# How to read a double value with a certain precision

How to read a double value from a String with a certain precision (say 4) assuming the string contains something like "10.1234" using this api

-

If you want decimal precision, `double` is the wrong target type, as it is a binary format that cannot accurately represent most round decimal fractions. That `double` value will actually be rounded to something like 10.123399999999999999976

Instead, use `BigDecimal` all the way, or forget about runding while you read and manipulate the data, and round it only when you print the result.

-
``````System.out.println(new Double(new BigDecimal("10.123456789").
setScale(4, BigDecimal.ROUND_DOWN). // choose precision and specify rounding policy
doubleValue()
));

>> run:
10.1234
``````
-

I assume that your String also contains letters. You can parse the number out of the String first:

``````String numberString = ...
int precision = ...

int index = numberString.indexOf(".");
numberString = numberString.substring(0, index+precision+1); // Maybe without "+1"
Double number = Double.valueOf(numberString);
``````
-

You can use regular expression to truncate the `String` to at most 4 digits following the decimal point, then use `Double.valueOf`.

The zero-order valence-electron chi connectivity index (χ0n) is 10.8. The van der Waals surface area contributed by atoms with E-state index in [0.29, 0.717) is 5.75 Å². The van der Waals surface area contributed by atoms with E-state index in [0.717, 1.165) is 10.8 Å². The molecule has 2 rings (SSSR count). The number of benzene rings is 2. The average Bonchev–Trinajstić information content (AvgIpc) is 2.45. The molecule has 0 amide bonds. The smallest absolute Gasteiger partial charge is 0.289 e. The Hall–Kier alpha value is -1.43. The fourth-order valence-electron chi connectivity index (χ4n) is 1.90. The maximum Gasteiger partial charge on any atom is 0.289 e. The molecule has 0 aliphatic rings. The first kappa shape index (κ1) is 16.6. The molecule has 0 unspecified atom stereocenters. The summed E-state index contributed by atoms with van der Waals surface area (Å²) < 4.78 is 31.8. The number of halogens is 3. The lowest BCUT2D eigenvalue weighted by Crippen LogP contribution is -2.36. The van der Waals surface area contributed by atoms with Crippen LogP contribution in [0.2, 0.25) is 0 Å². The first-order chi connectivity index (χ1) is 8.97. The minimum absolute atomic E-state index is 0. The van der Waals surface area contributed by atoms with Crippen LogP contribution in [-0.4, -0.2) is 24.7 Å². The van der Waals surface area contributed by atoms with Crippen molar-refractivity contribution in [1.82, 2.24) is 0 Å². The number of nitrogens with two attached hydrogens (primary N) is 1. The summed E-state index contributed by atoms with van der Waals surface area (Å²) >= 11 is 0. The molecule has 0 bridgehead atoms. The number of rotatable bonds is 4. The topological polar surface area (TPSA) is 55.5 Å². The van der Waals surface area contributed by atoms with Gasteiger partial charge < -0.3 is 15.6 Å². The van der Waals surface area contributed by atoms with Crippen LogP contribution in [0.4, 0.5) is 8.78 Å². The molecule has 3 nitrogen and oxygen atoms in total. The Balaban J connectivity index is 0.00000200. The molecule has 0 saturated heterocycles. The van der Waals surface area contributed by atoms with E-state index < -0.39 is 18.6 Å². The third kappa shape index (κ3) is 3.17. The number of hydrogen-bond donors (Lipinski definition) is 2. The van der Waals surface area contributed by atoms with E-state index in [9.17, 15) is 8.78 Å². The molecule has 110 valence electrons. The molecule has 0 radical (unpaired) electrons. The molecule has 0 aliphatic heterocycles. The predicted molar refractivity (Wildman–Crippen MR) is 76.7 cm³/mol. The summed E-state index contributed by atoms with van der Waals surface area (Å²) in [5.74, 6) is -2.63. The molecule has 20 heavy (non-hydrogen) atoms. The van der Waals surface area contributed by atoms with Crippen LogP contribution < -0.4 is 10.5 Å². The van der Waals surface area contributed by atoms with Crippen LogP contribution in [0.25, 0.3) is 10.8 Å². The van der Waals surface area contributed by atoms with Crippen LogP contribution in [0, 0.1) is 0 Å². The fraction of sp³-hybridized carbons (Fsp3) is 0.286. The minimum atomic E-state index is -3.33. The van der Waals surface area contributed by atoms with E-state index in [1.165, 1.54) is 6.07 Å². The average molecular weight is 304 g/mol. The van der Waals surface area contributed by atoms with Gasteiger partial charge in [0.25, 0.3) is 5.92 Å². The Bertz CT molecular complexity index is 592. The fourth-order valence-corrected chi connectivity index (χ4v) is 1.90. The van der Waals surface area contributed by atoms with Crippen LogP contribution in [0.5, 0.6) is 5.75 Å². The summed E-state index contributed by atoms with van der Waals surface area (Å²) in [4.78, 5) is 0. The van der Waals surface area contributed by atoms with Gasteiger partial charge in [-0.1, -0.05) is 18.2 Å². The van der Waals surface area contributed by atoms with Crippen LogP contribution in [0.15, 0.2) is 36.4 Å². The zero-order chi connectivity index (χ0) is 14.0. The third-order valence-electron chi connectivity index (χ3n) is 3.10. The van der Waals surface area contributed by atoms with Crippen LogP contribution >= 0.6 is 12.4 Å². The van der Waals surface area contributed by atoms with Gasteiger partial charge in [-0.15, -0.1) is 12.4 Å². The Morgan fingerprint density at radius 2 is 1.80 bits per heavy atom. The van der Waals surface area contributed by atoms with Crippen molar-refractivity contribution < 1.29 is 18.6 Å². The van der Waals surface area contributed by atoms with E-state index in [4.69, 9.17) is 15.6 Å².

``````        String[] tests = {
"12",
"12.",
"12.3",
"12.34",
"12.345",
"12.3456",
"12.34567",
"-123.45678",
"1.23456.789.0",
};
for (String test : tests) {
String truncated = test.replaceAll("(\\.\\d{4}).*", "\$1");
System.out.printf("%15s %15s %15s%n",
test, truncated, Double.valueOf(truncated)
);
}
``````

This prints:

``````             12              12            12.0
12.             12.            12.0
12.3            12.3            12.3
12.34           12.34           12.34
12.345          12.345          12.345
12.3456         12.3456         12.3456
12.34567         12.3456         12.3456
-123.45678       -123.4567       -123.4567
1.23456.789.0          1.2345          1.2345
``````

### How the regex works

It captures a literal `.`, followed by up to four digits `\d{4}`, into `\1`. It also matches everything else that may follow `.*`, and replaces the whole thing with `\$1` (backreference to what `\1` captured).

The advantage of this over, say, a simple `indexOf` approach is that it works even when there aren't 4 digits, or even when there isn't even a decimal point at all, without requiring special treatment.

-

You can do something like

Math.round(number*100)/100

to get the precision, but this will probably not do what you want due to the internal representation of floats and doubles.

If you really need to work with a fixed number of digits after the decimal point consider using BigDecimal.

For formatting output you can use the C-like printf functionality as decribed in this article. It is not pretty but practical.

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Or you could just use BigDecimal. There is no good reason to use the "calculations in cents" hack when you have a proper decimal type. – Michael Borgwardt Jun 4 '10 at 7:13
@Michael : good point. – Peter Tillemans Jun 4 '10 at 8:31